The most significant instances of COVID in animals have been in the American mink. The problem is that mink farms have large numbers of animals confined in small spaces, allowing the virus to spread quickly. The November 2022 issue of Scientific American reported 787 cases in minks. As a result, some mink farmers have had to destroy their entire stock to stop the disease from spreading. White-tailed deer are the second-highest wild animal group, with 467 reported cases of COVID.

Dogs and cats had the next highest numbers–353 cats and 225 dogs with reported COVID infections. There is great concern about these domestic animals since they are in constant contact with humans. Rounding out the domesticated animals that can carry and spread the virus are cows, hamsters, and ferrets.

The remaining cases in both the wild and in zoos include lions, tigers, gorillas, otters, beavers, lynxes, and hippopotamuses. These cases show that the virus is very active among mammals and will continue to spread unless animal vaccines are produced and used. Our domestication and use of wild animals means that new strains of COVID in animals will continue to arise. Humans can get the virus from animals as well as other humans, and we can also pass it back to animals.

Studying the origins of the disease and compiling a database of infected species will make it easier for scientists to learn how to protect against COVID and other virus infections. We humans are often our own worst enemies, but God has given us the wisdom and the tools we need to be good stewards of life on Earth.

— John N. Clayton © 2022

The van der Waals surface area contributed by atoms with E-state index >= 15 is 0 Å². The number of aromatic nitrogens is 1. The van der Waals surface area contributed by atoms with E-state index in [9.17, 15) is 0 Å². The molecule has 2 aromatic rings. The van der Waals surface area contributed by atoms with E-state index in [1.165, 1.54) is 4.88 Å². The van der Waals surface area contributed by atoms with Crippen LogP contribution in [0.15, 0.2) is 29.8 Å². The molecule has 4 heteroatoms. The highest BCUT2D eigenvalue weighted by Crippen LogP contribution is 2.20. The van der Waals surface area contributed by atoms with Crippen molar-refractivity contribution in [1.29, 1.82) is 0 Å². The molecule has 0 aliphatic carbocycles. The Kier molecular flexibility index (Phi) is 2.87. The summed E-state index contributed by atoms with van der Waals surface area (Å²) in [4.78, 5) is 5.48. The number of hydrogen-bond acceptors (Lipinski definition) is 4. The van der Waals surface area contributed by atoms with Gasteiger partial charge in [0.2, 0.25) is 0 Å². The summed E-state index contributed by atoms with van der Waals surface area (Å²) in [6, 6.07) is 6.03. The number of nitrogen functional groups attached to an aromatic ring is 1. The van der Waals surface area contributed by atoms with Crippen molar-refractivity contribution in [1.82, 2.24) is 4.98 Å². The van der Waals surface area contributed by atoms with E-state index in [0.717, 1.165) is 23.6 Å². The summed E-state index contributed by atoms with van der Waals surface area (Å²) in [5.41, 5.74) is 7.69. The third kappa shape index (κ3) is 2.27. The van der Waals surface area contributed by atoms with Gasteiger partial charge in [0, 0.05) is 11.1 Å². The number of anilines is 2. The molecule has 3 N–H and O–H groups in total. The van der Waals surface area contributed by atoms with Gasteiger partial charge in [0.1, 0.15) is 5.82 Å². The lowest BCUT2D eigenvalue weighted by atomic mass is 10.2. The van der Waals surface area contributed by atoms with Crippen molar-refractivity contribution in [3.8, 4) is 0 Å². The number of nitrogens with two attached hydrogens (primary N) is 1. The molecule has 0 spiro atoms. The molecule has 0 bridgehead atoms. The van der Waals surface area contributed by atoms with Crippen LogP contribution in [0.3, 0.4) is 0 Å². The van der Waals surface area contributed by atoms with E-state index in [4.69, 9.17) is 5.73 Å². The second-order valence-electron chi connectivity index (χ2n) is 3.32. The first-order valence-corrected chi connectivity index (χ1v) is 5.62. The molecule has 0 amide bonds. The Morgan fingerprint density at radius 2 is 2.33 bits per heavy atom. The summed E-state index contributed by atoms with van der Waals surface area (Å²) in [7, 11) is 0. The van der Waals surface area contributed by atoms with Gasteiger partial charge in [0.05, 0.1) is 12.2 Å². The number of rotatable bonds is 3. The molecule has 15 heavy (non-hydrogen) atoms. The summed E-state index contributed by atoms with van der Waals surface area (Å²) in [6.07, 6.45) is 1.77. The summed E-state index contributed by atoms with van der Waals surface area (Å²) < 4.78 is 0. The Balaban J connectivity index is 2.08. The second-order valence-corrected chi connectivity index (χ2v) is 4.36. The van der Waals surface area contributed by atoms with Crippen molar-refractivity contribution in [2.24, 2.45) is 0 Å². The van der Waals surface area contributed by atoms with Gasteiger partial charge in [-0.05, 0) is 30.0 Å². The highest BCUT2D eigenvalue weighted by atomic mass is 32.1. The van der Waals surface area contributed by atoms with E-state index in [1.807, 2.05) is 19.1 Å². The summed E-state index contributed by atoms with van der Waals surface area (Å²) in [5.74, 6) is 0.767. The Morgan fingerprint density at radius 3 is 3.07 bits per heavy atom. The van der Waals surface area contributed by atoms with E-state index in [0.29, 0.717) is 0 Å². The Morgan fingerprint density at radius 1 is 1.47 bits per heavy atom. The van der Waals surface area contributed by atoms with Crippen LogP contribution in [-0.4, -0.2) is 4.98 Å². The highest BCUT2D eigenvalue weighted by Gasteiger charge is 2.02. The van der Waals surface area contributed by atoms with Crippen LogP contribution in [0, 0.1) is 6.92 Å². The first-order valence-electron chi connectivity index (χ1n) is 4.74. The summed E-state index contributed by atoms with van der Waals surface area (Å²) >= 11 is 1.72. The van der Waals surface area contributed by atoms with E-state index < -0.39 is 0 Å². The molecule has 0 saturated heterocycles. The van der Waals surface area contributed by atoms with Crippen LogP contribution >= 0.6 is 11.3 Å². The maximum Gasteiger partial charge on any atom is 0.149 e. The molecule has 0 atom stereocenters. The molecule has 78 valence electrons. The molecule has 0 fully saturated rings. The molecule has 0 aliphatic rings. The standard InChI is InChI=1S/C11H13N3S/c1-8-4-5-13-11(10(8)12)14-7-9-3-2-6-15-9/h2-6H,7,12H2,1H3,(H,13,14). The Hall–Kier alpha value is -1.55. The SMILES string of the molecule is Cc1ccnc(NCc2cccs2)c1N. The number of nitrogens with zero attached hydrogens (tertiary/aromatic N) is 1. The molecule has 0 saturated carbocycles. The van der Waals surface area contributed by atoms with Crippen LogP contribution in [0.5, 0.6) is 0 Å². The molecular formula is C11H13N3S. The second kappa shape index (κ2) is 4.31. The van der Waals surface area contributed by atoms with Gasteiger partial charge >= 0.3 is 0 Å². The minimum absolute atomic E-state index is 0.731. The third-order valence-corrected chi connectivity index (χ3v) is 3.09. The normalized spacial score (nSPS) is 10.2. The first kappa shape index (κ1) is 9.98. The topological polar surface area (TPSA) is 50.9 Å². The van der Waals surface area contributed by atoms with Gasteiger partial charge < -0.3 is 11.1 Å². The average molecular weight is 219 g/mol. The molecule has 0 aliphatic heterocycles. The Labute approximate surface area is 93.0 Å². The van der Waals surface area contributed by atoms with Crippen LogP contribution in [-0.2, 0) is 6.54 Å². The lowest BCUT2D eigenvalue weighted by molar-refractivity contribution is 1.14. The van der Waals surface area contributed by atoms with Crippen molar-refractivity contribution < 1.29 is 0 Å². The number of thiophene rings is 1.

Reference: “Covid Relay” in Scientific American magazine for November 2022, page 22 and ONLINE.

Cannibalism in Animals and Human Cannibalism

Cannibalism in Animals and Human Cannibalism

Many things separate humans from all other animal life on Earth. One difference involves cannibalism. Scientific research has shown the extent of cannibalism in animals. In the wild, there are countless examples of animals eating their own offspring, the offspring of others, or even a mate. Cannibalism is an easy way to get food, and among predators, nearly all animals who are carnivores sometimes practice cannibalism.

Population density is a significant factor leading to cannibalism in animals. Also, a sick animal unable to get food in the usual way will frequently resort to cannibalism. Some animals will eat other animals’ young to avoid their offspring having to compete for food. Animals such as bears and lions will kill and eat their offspring to stimulate the females into early estrus. Many reproductive issues are involved in animal cannibalism.

Why do some tribal groups practice human cannibalism? The answer is almost never because of food shortages which often lead to cannibalism in animals. However, there is one biblical case where hunger led to cannibalism. Second Kings 6:24-29 tells about a war that caused famine in Samaria, leading two women to agree that they would boil their two sons and eat them. The first woman’s son was cooked and eaten, but the second woman hid her son. The response of the King when he hears of this shows that it was not an accepted practice.

There are cases where people in extreme duress have eaten human flesh. However, human cannibalism practiced in jungle civilizations involves religious reasons, not the desire for humans as food. Instead, they would eat an enemy’s brain to gain their knowledge or their body to gain their strength.

It isn’t just our culture that finds human cannibalism repulsive. Christianity teaches that the human body is the temple of the Holy Spirit (1 Corinthians 3:16). Our Christian heritage has taught us that human life and the temple in which it resides are special and sacred.

Jesus told His followers to love their enemies. The Greek word “love” here is “agape,” which means “to consider of enormous value.” Our enemies are still unique with eternal souls, making them of incredible worth. This is far from the atheist philosophy of “survival of the fittest.” Killing a human is contrary to all that Jesus uniquely taught. As society drifts away from Christ and His teachings, spiritual cannibalism takes over, leading to war, suffering, and perhaps even physical cannibalism.

— John N. Clayton © 2022

Reference: Scientific American November 2022, page 19